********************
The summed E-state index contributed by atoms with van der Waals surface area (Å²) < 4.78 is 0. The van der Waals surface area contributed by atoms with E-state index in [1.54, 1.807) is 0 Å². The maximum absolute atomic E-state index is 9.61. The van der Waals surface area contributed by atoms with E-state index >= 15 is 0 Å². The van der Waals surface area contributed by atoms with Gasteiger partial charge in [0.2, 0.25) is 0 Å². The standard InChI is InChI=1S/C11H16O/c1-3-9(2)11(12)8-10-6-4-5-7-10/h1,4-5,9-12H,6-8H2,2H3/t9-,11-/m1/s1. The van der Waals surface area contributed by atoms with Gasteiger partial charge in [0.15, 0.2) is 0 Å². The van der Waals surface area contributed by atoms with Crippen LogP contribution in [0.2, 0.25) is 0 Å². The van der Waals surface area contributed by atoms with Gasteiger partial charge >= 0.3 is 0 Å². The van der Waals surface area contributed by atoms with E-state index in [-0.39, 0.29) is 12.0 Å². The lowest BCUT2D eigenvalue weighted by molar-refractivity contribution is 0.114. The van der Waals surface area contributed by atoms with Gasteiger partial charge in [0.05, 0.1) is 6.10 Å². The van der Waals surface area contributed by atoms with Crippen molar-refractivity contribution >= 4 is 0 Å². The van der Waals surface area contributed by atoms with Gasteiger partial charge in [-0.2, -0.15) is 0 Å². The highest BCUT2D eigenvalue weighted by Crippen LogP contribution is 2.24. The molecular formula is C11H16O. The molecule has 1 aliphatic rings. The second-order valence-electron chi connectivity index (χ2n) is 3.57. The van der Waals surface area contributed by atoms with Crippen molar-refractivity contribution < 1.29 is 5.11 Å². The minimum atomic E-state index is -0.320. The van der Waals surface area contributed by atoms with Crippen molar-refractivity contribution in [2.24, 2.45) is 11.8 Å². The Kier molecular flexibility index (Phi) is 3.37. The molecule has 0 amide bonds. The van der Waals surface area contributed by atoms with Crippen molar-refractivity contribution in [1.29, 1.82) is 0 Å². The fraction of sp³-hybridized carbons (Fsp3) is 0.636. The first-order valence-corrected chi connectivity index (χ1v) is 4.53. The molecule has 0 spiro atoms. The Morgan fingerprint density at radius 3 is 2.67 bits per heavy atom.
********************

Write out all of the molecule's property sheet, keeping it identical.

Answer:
The summed E-state index contributed by atoms with van der Waals surface area (Å²) < 4.78 is 0. The van der Waals surface area contributed by atoms with E-state index in [1.54, 1.807) is 0 Å². The maximum absolute atomic E-state index is 9.61. The van der Waals surface area contributed by atoms with E-state index >= 15 is 0 Å². The van der Waals surface area contributed by atoms with Gasteiger partial charge in [0.2, 0.25) is 0 Å². The standard InChI is InChI=1S/C11H16O/c1-3-9(2)11(12)8-10-6-4-5-7-10/h1,4-5,9-12H,6-8H2,2H3/t9-,11-/m1/s1. The van der Waals surface area contributed by atoms with Gasteiger partial charge in [0.15, 0.2) is 0 Å². The van der Waals surface area contributed by atoms with Crippen LogP contribution in [0.2, 0.25) is 0 Å². The van der Waals surface area contributed by atoms with Gasteiger partial charge >= 0.3 is 0 Å². The van der Waals surface area contributed by atoms with E-state index in [-0.39, 0.29) is 12.0 Å². The lowest BCUT2D eigenvalue weighted by molar-refractivity contribution is 0.114. The van der Waals surface area contributed by atoms with Gasteiger partial charge in [0.05, 0.1) is 6.10 Å². The van der Waals surface area contributed by atoms with Crippen molar-refractivity contribution >= 4 is 0 Å². The van der Waals surface area contributed by atoms with Gasteiger partial charge in [-0.2, -0.15) is 0 Å². The highest BCUT2D eigenvalue weighted by Crippen LogP contribution is 2.24. The molecular formula is C11H16O. The molecule has 1 aliphatic rings. The second-order valence-electron chi connectivity index (χ2n) is 3.57. The van der Waals surface area contributed by atoms with Crippen molar-refractivity contribution < 1.29 is 5.11 Å². The minimum atomic E-state index is -0.320. The van der Waals surface area contributed by atoms with Crippen molar-refractivity contribution in [2.24, 2.45) is 11.8 Å². The Kier molecular flexibility index (Phi) is 3.37. The molecule has 0 amide bonds. The van der Waals surface area contributed by atoms with Crippen molar-refractivity contribution in [1.29, 1.82) is 0 Å². The fraction of sp³-hybridized carbons (Fsp3) is 0.636. The first-order valence-corrected chi connectivity index (χ1v) is 4.53. The molecule has 0 spiro atoms. The Morgan fingerprint density at radius 3 is 2.67 bits per heavy atom.